# How large can I print an old illustration?

quick question. I've got a bunch of illustrations from the 1400's-1500's, and I would like to know how to figure out how large I can print this on art paper.

The purpose is for art prints, they're all multiple sizes and most came to me in the size of a book page. I am aware they should be around 300ppi and I should divide W&H by PPI to get the optimal size, however, I've seen much larger versions of these images on prints (an image that was 3000x2500 pixels on a print of about 40x60 cm) which looked good.

Right now I've been just resizing the images with PS, keeping the PPI at 300 and increasing the size in cm (at cost of file size), however, I have no way to corroborate how good or bad these prints will look and how large should I actually be printing them at.

Thank you all for your help!

• An important consideration for print is: how far away will the viewer be from the print? An 8x10 held at arm's length would need to have a higher resolution than one displayed 6 feet away, for example. Also - it's unclear if you already have digital files or will be scanning these illustrations. Can you clarify? Mar 26, 2018 at 22:54
• What does this have to do with photography? Mar 26, 2018 at 22:59
• @Corey the images have already been scanned and/or photographed, so I've got to work with what I've got, sadly, but yes, they will be help up rather close, and the emphasis has to be more on quality, however, I wonder how far can it truly be pushed before sacrificing quality Mar 26, 2018 at 23:39
• @osullic, everything that led up to the image being printed is probably off topic, but the main question of how much can a file be enlarged and still be considered acceptable to print is, I believe, on topic - though extremely subjective and hard to answer without boiling the question down to a single image in question. Mar 27, 2018 at 19:25
• Apr 3, 2018 at 21:16

The 300 ppi is a norm derived from colour printing with offset, where the images had to be transformed to grids of separate points. Iirc, those grids were closer to 150 dpi, which corresponds to 300 ppi (1 coloured point + 1 space). Also, the result was expected to be viewed from normal reading distance (~30cm), where the human eye just can't distinguish the individual dots.

That means you should aim for 300ppi for photo prints looked at from ~30cm on smooth paper, and progressively lower when the viewing distance increases. As soon as there is any texture in the paper, you can go to somewhat lower ppi (Some say you can go as low as half the recommended ppi on canvas, which has a lot of surface texture).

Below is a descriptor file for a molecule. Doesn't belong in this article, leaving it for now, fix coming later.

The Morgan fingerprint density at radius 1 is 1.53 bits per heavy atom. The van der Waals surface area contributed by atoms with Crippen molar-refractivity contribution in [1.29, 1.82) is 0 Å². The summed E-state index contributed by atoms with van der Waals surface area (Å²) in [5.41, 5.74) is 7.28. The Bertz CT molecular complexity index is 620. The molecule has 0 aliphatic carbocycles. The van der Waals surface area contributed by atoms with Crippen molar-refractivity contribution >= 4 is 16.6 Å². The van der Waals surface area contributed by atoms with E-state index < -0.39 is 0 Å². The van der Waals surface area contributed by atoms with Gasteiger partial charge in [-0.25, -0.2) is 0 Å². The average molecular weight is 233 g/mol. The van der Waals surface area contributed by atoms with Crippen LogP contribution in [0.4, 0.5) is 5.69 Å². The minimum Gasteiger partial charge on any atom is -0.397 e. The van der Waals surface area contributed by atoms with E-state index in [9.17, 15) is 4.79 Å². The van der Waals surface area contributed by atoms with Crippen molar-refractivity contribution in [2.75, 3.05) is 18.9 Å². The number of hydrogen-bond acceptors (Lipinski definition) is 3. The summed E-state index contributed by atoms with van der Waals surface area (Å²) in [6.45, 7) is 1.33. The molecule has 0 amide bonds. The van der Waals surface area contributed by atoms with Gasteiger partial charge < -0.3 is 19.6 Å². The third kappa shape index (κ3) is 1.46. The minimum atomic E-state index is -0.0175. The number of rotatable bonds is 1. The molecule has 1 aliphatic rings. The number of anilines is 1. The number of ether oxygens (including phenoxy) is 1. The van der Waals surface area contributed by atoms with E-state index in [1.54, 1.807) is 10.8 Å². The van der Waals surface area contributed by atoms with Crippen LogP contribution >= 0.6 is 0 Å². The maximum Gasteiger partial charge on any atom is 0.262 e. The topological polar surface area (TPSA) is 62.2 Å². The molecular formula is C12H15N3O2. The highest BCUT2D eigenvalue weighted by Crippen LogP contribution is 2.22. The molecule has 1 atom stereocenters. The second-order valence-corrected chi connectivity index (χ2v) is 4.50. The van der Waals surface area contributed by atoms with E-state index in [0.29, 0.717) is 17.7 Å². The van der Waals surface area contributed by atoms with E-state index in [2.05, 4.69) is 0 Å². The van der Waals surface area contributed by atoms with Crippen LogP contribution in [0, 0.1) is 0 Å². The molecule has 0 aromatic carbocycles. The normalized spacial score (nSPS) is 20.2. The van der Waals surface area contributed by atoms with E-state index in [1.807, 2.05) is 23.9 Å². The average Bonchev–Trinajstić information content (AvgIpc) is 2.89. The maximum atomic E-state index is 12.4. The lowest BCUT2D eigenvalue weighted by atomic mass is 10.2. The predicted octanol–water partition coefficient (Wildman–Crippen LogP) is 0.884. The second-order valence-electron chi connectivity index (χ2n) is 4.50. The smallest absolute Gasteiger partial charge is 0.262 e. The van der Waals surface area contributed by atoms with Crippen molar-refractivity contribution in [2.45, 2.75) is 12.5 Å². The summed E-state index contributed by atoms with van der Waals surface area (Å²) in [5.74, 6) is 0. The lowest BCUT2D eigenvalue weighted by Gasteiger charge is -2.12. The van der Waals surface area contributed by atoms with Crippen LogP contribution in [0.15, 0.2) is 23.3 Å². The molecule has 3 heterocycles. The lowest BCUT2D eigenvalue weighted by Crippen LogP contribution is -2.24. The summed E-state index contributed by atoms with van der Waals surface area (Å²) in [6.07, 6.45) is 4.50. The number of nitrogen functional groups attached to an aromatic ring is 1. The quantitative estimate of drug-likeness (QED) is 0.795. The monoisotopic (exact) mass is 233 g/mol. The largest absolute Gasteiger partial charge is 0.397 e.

If you increase the resolution in photoshop to make larger prints, quality will go down (details will start blurring), as you just don't have the information there to go to the higher pixel counts. But if you have to do that, some extra sharpening after the enlargement can help.

I understand you already have the files you have to use, but starting from the originals, you can get sharp prints larger than the original by e.g. scanning at a higher resolution. But this will also enlarge any defaults present in the originals.

And of course, to judge the quality of the resulting prints, you can just print a standard 4"×6" from an interesting part of your final image file.

• Okay, so to stay within the high quality of the picture, I will preferable keep them at 300ppi, however, what I am still unsure of is: "How do I figure out how much I can expand a picture (with sharpen and all), before there is a noticeable decrease. Say for example an original is 14x17cm, how would much could I expand this (sharpen considered)? Up to 30x38? Is that too much? Mar 27, 2018 at 14:17
• @FedericoParravicini, it really depends on the image and where you draw the line for "acceptable degradation." With portraits, degradation (for me) is usually tolerable up to 1.5x original size. 2x can be had when printing on canvas or other textured surfaces because they can compensate a bit, but I would hesitate to go for anything more than 2x. Mar 27, 2018 at 19:16

There are different topics here.

Forget the PPI for a moment.

1. What is your starting file size in pixels? What is the resolution of your scans, or photos?

This is the main issue here. Of course, if your original files are big enough you can print them big enough.

If they are not, you probably need to make a new scan or use a good DLSR, good illumination, lens and setup to have a good image.

A 10 - 24 Mpx is a typical resolution these days and can give you a good result depending on the photo of course.

2. Do you really need to increase the pixel count?

Right now I've been just resizing the images with PS, keeping the PPI at 300 and increasing the size in cm (at cost of file size)

Regarding this point, I only recommend that you resample at the exact 200% in pixels using some bicubic interpolation and apply some sharpening. In my opinion, this maximizes the way the resampling uses the original pixel information.

There are some programs that might be useful using a different approach, but you need to try them first and see if it works for the type of image you have. They can potentially get rid of important details like textures, so you probably want to stick with a normal bicubic one.

3. What are the viewing distance and final print size?

In my opinion for an image that is going to be viewed at 1m, and has 1m on the larger size, 100ppi is good enough. The pixel is going to be around 4 pixels per mm (3.9). Try to accomplish this using the original resolution. If it is too low then you can try resampling it.

The image you mentioned 3000px/60cm gives you around 5 pixels per mm.